2022’s Safety Net Dividend Cut Roundup

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I’ve been searching long and hard to bring investors good news this year. This week, I finally found some.

It has been a banner year for dividends. In fact, 2022 is set to break records.

Cash dividend payouts in 2022 are expected to jump 10% over last year’s. Next year, cash payouts are expected to rise even more, albeit at a slower rate.

Unfortunately, dividend cuts are accelerating too. During the 12 months ending September 30, 2022, 232 companies decreased their common and/or preferred stock dividends. That’s up 31% from the same period in 2021, when 177 companies cut their payouts.

Today more than ever, dividend safety is a key weapon in the fight to protect your portfolio. This year, Chief Income Strategist Marc Lichtenfeld’s Safety Net column has predicted a number of dividend cuts. Some of them have been downright disastrous.

Let’s finish the year by revisiting some of his best calls with a “Safety Net Dividend Cut Roundup.”

A Dividend So Not Nice, We Wrote About It Twice

When we wrote about Lumen Technologies Inc. (NYSE: LUMN) back in March, it had an oh-so-enticing 9.34% dividend yield. However, we said the outlook for the “F”-rated telecommunications company over the next year was “bleak to say the least.”

The company was trying to sell some of its dying businesses, such as traditional phone services, so it could focus on its broadband business. Lumen was beginning to feel the pain of selling off $10 billion worth of assets as its free cash flow began to decline rapidly.

Lumen was a serial dividend cutter. Its dividend, we said, was anything but safe.

Fast-forward six months to September, when Marc wrote about Lumen again.

This time the company was sporting an even bigger 12.3% yield. It had just brought on a brand-new CEO who had yet to declare her dividend intentions.

Marc said it wasn’t hard to imagine her cutting the dividend if free cash flow continued to deteriorate while she executed her turnaround plan.

He was right.

On November 2, as part of its third quarter earnings release, Lumen revised its capital allocation policy and eliminated its dividend.

The company also missed analysts’ earnings expectations, and its stock plunged nearly 18% in one day on the news.

As of this writing, shares are 24% lower than they were on November 1, and Lumen investors don’t even have a dividend stream to show for it.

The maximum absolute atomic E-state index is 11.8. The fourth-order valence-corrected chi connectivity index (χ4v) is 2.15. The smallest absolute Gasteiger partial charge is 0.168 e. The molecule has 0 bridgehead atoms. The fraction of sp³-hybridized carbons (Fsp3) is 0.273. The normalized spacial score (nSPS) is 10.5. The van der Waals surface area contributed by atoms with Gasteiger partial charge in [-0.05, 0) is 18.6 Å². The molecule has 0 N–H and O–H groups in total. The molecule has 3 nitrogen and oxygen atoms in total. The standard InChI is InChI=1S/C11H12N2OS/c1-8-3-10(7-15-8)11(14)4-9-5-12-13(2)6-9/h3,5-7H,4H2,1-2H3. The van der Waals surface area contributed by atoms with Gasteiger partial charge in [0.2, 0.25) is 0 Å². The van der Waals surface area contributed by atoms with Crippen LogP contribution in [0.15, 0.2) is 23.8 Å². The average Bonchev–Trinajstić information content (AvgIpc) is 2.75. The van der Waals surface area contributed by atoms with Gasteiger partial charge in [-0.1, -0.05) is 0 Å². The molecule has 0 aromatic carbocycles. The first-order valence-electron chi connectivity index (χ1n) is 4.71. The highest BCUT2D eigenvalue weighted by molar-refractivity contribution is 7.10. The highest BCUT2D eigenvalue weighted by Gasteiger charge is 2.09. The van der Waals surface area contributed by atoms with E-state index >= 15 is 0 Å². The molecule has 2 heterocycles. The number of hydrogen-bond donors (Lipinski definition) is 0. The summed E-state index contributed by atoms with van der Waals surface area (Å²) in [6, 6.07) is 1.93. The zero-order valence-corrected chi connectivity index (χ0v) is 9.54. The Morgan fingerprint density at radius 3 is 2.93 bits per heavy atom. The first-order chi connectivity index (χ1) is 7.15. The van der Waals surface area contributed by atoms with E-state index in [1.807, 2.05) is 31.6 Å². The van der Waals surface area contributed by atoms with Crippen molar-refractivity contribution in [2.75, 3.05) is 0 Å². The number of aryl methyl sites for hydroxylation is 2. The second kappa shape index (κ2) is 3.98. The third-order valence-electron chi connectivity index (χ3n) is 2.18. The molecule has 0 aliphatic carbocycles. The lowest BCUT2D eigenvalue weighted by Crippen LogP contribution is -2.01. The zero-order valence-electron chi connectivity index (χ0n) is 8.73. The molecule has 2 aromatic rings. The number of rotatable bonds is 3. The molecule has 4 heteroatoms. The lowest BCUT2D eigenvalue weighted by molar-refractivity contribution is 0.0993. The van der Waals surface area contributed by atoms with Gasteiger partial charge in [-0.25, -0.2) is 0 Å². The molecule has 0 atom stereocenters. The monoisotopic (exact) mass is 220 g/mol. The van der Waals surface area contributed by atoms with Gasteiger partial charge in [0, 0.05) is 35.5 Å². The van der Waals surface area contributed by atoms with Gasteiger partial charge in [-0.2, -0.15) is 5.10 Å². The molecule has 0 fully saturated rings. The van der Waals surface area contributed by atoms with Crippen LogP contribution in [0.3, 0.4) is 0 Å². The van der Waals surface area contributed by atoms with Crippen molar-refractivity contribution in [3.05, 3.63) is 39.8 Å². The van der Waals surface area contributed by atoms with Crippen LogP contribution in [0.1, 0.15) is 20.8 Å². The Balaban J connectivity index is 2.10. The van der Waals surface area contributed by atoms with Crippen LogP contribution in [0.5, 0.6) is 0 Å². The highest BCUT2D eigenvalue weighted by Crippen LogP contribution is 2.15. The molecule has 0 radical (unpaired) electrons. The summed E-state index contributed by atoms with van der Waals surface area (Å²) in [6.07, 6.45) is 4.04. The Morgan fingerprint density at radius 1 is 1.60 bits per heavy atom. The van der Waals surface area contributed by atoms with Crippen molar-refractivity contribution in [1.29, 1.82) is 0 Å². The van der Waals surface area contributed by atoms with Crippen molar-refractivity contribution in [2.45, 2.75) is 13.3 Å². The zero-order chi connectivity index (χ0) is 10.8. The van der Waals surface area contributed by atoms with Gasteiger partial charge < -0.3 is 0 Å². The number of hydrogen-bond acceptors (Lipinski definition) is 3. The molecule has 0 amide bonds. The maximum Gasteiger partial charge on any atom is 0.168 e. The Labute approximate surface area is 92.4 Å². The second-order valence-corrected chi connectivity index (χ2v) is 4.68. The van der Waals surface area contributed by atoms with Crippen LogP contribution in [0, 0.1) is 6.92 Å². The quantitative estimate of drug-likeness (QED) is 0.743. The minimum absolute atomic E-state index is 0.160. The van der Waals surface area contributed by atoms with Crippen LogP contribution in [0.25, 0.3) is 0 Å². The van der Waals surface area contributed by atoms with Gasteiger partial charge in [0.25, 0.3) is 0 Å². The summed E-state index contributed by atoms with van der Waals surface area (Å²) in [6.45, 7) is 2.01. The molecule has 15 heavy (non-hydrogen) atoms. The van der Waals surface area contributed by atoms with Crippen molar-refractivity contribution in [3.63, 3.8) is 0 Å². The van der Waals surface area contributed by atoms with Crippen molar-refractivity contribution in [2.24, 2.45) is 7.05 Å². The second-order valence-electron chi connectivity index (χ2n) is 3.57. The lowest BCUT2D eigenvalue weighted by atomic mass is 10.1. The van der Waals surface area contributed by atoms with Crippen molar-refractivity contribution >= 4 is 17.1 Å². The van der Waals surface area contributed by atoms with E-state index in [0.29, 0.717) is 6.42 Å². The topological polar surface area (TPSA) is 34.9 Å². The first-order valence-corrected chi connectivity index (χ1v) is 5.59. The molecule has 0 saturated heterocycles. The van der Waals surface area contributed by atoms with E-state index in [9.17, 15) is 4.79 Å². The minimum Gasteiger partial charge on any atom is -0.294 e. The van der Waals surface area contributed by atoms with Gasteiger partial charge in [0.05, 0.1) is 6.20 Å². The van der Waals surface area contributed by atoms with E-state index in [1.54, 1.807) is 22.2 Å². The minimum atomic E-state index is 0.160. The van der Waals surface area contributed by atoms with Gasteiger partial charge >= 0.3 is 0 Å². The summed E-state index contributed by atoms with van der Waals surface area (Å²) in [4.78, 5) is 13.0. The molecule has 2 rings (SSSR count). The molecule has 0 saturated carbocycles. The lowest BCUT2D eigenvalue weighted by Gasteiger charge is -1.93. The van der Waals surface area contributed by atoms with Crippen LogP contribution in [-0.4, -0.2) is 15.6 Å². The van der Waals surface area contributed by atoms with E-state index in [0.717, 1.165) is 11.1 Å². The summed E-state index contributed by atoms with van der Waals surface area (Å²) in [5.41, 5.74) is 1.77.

An Oversize Dividend That Was Full of Ship

In November, Marc reviewed the dividend safety of Israeli shipping company Zim Integrated Shipping (NYSE: ZIM).

At the time, the company had paid out $27.10 per share over the prior 12 months, giving it a mind-blowing 100% dividend yield.

Marc assured readers it was real. He was also certain that it wouldn’t last.

In fact, he gave it an “F” rating and called a dividend cut “almost a sure thing.”

Once again, Marc was right.

On the very day that his Safety Net article was published, Zim declared a $2.95 per share quarterly dividend. It was 38% lower than the $4.75 per share dividend it distributed in the prior quarter.

Now, although Marc was right, he wasn’t necessarily psychic.

Zim has a publicly stated dividend policy that anyone can read. The shipper pays out 20% to 30% of its net income during the first three quarters of the year with a possible step-up to 50% in the fourth quarter.

Net income is expected to fall significantly over the next two quarters, which means the dividend will decline too.

As long as Zim remains profitable, investors can expect to receive a healthy dividend – just not as large as it was over the last 12 months.

This is a good example of a very important lesson that all dividend investors must learn…

If a dividend yield looks too good to be true, it probably is.

“D” Is for Dodgy Dividend

It’s not just the “F”-rated stocks dividend investors need to watch out for. Dividends with “D” ratings aren’t safe either.

“D”-rated Chimera Investment Corp. (NYSE: CIM) proved my point when it cut its quarterly dividend by 30% in September from $0.33 per share to $0.23 per share.

Shares of the mortgage real estate investment trust (REIT) plunged 9.5% on the news.

Marc warned readers in March that he suspected another dividend cut may be on the horizon.

Mortgage REITs borrow money in the short term and lend it out in the long term at higher rates. The difference is called net interest income (NII), and it’s the way we determine a mortgage REIT’s ability to afford its dividend.

Chimera’s NII is inconsistent. While Marc said he would prefer to see it grow every year, Chimera has been unable to do that.

He also said that the mortgage REIT has a “dodgy dividend history” with a habit of cutting the dividend when times get tough.

Times got tough again… and Chimera made the cut to its dividend.

Well, that’s all for 2022. Marc will be back next week with a new Safety Net analysis.

I wish you all a happy, healthy and prosperous 2023!

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